What Intel really wants to make are the most advanced chips used by Apple Inc., Qualcomm Inc., Nvidia Corp.  and Advanced Micro Devices Inc. — American companies without their own factories. Gelsinger is right that most high-end, made-to-order chipmaking is in Asia — Taiwan, to be precise. Taiwan Semiconductor Manufacturing Co. has the market cornered on this supply for the simple reason that it’s spent three decades building the know-how.

TSMC’s problem is its stubborn reluctance to expand capacity outside a 160-kilometer (100-mile) radius. While it does have plans to set up in Arizona, that facility will only account for around 2% of its global supply. And besides the not-insignificant matter of Beijing’s threats of invasion, its home base is afflicted by earthquakes, typhoons, droughts and unstable electricity generation.

It’s not as if Intel is unfamiliar with Asia. The company has a chip factory in Dalian, China, and assembly and test facilities in Chengdu, in addition to Vietnam and Malaysia.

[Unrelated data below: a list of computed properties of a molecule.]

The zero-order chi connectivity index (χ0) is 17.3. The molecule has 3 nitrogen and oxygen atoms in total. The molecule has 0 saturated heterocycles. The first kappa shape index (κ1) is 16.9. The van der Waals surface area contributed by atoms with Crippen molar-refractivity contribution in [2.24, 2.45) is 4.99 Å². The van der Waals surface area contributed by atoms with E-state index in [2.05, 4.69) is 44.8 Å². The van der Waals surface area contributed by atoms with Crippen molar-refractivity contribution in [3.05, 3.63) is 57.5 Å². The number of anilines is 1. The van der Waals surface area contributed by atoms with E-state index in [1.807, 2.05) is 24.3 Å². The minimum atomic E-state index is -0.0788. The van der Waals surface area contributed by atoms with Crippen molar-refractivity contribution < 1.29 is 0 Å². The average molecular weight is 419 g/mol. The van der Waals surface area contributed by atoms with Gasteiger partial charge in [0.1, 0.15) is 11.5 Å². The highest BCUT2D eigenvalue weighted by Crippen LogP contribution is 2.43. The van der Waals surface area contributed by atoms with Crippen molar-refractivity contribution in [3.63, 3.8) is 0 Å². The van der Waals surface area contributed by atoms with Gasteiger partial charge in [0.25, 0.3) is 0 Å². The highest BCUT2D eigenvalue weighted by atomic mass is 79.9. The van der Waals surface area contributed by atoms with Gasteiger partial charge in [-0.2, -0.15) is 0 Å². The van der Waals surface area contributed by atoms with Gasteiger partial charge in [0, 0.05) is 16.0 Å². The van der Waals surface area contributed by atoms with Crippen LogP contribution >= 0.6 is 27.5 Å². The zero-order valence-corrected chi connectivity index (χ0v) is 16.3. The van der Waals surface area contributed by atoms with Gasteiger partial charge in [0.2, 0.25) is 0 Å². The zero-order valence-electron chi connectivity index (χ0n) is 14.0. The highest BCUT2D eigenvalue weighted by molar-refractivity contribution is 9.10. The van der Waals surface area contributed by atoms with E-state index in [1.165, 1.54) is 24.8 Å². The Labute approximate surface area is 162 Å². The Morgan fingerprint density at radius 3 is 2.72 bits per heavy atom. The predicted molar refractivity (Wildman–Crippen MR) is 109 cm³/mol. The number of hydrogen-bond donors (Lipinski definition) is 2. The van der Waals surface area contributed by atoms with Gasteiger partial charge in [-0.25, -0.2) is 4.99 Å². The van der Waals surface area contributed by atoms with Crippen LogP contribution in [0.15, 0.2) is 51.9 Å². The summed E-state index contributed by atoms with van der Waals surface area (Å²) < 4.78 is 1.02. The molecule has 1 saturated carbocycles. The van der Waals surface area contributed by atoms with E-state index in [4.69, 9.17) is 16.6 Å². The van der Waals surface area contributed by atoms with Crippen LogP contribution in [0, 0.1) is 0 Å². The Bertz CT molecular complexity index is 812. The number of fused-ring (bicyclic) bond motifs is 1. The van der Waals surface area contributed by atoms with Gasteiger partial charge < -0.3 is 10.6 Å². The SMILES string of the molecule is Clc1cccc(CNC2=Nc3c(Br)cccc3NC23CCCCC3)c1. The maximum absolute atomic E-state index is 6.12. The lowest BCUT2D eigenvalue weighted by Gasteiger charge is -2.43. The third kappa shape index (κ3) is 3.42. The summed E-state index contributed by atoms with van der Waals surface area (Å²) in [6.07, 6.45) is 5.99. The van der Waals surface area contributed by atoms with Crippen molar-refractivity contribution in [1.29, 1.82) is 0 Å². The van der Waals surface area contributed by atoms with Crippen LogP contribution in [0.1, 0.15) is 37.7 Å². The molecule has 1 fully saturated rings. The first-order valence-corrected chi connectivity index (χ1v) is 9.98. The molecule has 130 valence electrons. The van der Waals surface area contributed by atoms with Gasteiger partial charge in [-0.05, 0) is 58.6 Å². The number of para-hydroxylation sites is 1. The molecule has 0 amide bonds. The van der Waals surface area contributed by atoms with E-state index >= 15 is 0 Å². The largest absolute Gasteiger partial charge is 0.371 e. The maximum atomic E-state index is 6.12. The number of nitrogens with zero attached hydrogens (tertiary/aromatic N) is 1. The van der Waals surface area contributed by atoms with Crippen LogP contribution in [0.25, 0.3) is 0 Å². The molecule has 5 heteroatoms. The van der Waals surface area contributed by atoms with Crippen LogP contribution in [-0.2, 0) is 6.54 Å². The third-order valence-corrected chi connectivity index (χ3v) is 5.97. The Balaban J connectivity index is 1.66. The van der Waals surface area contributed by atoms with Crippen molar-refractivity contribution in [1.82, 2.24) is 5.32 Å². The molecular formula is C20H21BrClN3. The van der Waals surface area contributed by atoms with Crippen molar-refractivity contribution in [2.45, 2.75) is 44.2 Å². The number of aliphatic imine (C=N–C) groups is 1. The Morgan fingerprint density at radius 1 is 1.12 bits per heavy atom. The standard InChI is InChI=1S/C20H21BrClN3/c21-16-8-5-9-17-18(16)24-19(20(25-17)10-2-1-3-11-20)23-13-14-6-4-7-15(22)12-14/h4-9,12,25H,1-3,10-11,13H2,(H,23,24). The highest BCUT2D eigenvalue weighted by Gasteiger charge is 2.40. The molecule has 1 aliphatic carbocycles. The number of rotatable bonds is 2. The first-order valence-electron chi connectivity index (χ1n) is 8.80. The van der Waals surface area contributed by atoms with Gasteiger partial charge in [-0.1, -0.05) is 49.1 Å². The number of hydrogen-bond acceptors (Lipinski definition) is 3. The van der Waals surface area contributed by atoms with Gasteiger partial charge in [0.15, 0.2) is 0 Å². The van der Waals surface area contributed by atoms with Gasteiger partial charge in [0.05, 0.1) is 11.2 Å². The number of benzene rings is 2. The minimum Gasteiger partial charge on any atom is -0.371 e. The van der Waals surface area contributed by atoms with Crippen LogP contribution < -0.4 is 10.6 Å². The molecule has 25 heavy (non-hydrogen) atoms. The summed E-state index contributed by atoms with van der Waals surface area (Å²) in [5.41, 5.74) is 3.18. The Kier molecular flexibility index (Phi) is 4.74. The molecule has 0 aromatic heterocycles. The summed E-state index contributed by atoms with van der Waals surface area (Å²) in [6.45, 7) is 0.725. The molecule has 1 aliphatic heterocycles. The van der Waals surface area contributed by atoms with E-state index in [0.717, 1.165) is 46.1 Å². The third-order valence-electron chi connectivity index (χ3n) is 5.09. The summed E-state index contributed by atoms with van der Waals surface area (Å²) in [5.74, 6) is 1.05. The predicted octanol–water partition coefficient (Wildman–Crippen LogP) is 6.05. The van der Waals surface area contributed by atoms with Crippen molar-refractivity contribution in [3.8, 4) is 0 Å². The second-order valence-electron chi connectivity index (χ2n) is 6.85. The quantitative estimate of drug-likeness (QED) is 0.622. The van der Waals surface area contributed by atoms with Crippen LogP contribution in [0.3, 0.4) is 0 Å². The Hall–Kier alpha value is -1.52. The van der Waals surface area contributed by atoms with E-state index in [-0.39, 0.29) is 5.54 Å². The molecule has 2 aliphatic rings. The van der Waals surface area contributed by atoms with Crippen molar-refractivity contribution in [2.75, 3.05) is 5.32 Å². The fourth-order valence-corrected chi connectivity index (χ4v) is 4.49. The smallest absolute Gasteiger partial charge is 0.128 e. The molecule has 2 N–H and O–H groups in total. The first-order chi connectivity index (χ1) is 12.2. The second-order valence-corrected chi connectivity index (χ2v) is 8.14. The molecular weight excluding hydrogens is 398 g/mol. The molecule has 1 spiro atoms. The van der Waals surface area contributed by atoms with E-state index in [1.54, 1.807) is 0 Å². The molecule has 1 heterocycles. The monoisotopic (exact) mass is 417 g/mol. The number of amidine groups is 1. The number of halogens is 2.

Yet Gelsinger wasn’t talking up other parts of Asia in an April investor call when he argued that “we need a more geographically dispersed resilient supply chain.” Not South Korea, which is already home to Samsung Electronics Co., nor Singapore, once a global semiconductor player. A new foundry in the city-state would give the world an additional supply base 3,000 kilometers away from TSMC’s headquarters. 

Intel’s other assertion is that more supply chain diversity is needed to enhance U.S. economic security. The company is a big backer of legislation that’s been drafted in support of the government handing out money for chips. Slater said that there’s a good opportunity for Washington and the E.U. to develop a partnership, and that European companies could also contribute to U.S. security.